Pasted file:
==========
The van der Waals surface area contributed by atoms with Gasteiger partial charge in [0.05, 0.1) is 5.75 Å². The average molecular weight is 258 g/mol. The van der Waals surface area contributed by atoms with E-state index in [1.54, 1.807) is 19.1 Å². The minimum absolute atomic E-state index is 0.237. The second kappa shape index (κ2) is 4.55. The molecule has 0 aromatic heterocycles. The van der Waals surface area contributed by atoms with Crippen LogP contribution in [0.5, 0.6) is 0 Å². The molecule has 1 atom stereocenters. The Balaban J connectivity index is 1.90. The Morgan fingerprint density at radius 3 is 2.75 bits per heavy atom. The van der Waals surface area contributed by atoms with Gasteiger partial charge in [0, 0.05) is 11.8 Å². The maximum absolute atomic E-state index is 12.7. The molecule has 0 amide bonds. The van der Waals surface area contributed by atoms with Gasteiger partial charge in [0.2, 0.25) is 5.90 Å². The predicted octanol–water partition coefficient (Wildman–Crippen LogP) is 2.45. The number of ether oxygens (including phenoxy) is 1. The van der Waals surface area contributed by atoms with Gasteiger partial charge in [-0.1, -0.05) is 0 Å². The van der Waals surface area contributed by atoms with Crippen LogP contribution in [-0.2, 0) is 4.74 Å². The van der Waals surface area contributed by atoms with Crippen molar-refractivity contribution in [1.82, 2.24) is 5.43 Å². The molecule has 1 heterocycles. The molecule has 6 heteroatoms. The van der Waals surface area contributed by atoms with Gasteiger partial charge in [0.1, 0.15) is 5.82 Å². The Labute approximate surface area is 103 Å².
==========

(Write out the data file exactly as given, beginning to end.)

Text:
The van der Waals surface area contributed by atoms with Gasteiger partial charge in [0.05, 0.1) is 5.75 Å². The average molecular weight is 258 g/mol. The van der Waals surface area contributed by atoms with E-state index in [1.54, 1.807) is 19.1 Å². The minimum absolute atomic E-state index is 0.237. The second kappa shape index (κ2) is 4.55. The molecule has 0 aromatic heterocycles. The van der Waals surface area contributed by atoms with Crippen LogP contribution in [0.5, 0.6) is 0 Å². The molecule has 1 atom stereocenters. The Balaban J connectivity index is 1.90. The Morgan fingerprint density at radius 3 is 2.75 bits per heavy atom. The van der Waals surface area contributed by atoms with Gasteiger partial charge in [0, 0.05) is 11.8 Å². The maximum absolute atomic E-state index is 12.7. The molecule has 0 amide bonds. The van der Waals surface area contributed by atoms with Gasteiger partial charge in [0.2, 0.25) is 5.90 Å². The predicted octanol–water partition coefficient (Wildman–Crippen LogP) is 2.45. The number of ether oxygens (including phenoxy) is 1. The van der Waals surface area contributed by atoms with Gasteiger partial charge in [-0.1, -0.05) is 0 Å². The van der Waals surface area contributed by atoms with Crippen LogP contribution in [-0.2, 0) is 4.74 Å². The van der Waals surface area contributed by atoms with Crippen molar-refractivity contribution in [1.82, 2.24) is 5.43 Å². The molecule has 1 heterocycles. The molecule has 6 heteroatoms. The van der Waals surface area contributed by atoms with Gasteiger partial charge in [0.1, 0.15) is 5.82 Å². The Labute approximate surface area is 103 Å².